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What’s The Deal With All These Cooking Oils?

We’ve all heard of your standard vegetable or olive oil, but when you start throwing around grapeseed and walnut, things start to get sticky. So I did a little research, and with the help of, I got my answer about cooking oils, and now, so do you.

A good rule of thumb is that you should always have more than one type of cooking oil on hand. Moreover, you should always consider the oil’s smoke point, or the temperature at which the oil begins to produce smoke and turn your food from tasty to just downright gross. The oil breaks down and causes the food to not only lose its flavor, but also its nutritional value. At some point, you might as well just inject yourself with cholesterol. Oils more suited for a lower temperature also work well with cold preparations, such as for use in making salad dressings.

If you’re cooking at a low temperature or baking, flaxseed oil, unrefined olive oil, walnut oil, and your traditional butter (not margarine) will work best. Not only do these oils add a natural, complementary flavor to the dish, but they have all of the free fatty acids which make them healthier than other oils.

Coconut oil, extra virgin olive oil, canola oil, grapeseed oil, and corn oil are the best options when cooking with medium heat and frying. If you’re deep drying, however, or grilling on high-heat, sesame, peanut, palm, soybean, and avocado oils will suit your needs best. They can withstand the most heat without compromising the quality of the meal.

Here’s a helpful abridged table originally published on that’ll help you become a more informed chef:

Fat or Oil Description Usage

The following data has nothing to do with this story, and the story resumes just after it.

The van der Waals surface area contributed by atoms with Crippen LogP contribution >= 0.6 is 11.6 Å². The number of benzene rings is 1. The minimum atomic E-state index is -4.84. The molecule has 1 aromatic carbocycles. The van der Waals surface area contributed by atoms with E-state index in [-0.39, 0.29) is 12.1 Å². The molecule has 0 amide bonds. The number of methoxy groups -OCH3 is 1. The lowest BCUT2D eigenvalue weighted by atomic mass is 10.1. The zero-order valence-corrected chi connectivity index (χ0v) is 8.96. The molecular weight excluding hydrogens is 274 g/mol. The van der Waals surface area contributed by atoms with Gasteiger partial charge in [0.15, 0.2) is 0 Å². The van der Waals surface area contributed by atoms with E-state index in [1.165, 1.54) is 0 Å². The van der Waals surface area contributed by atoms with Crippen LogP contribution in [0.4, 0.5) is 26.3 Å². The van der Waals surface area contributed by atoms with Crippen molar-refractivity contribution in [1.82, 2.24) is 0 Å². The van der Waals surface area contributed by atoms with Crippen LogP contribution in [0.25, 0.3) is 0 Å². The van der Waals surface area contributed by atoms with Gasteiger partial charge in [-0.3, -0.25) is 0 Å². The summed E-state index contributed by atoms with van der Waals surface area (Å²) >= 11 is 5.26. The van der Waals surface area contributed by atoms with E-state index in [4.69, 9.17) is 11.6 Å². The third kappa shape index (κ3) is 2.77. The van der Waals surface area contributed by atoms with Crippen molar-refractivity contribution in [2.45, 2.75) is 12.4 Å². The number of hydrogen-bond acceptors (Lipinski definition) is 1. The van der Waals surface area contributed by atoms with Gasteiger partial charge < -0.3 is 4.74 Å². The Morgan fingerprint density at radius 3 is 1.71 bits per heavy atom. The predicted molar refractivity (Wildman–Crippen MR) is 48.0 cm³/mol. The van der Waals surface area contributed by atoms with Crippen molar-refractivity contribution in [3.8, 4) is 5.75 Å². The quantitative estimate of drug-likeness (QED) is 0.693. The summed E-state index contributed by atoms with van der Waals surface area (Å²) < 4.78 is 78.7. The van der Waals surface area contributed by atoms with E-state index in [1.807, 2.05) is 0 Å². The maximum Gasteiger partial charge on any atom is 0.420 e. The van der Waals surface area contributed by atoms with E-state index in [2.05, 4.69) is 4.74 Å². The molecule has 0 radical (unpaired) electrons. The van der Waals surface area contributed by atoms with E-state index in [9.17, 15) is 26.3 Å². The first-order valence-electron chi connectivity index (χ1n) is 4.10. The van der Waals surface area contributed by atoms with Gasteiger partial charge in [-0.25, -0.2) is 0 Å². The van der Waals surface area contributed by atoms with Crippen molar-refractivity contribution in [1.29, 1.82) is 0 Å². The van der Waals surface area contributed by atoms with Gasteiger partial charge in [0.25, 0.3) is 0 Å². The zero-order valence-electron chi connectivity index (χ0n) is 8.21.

Almond Subtle toasted almond aroma and flavor Sauté and stir fry of Oriental foods
Avocado Soft, nutty taste with a mild avocado aroma. Healthy oil for use with high temperatures Stir frying, searing
Butter Mix of fats, milk solids, and moisture derived from churning cream Baking, cooking
Canola Light, golden-colored oil, particularly good with cold preparations All-purpose oil, used in salads and cooking
Coconut Heavy, colorless oil extracted from fresh coconut Coatings, confectionery, shortening
Corn Mild, medium-yellow oil made from the germ of the corn kernel Light dishes, frying, salad dressings, shortening
Grapeseed By-product of wine-making Sautéing, frying, salad dressings
Olive Varies in weight with color depending on fruit used and processing. Ranges from extra virgin selection used for low temperatures, to extra light for used with high temperatures General cooking, salad dressings, sauté, pan fry, searing, deep frying, grilling, broiling, baking
Peanut Subtle scent and flavor, made from steam-cooked peanuts Primarily used with Asian dishes
Vegetable The average kitchen’s go-to oil made by blending several different refined oils and designed to have a milder flavor Cooking, salad dressings
Walnut Medium-yellow oil with a nutty flavor and aroma—more perishable than most oils Deep frying, searing, stir frying, grilling, broiling

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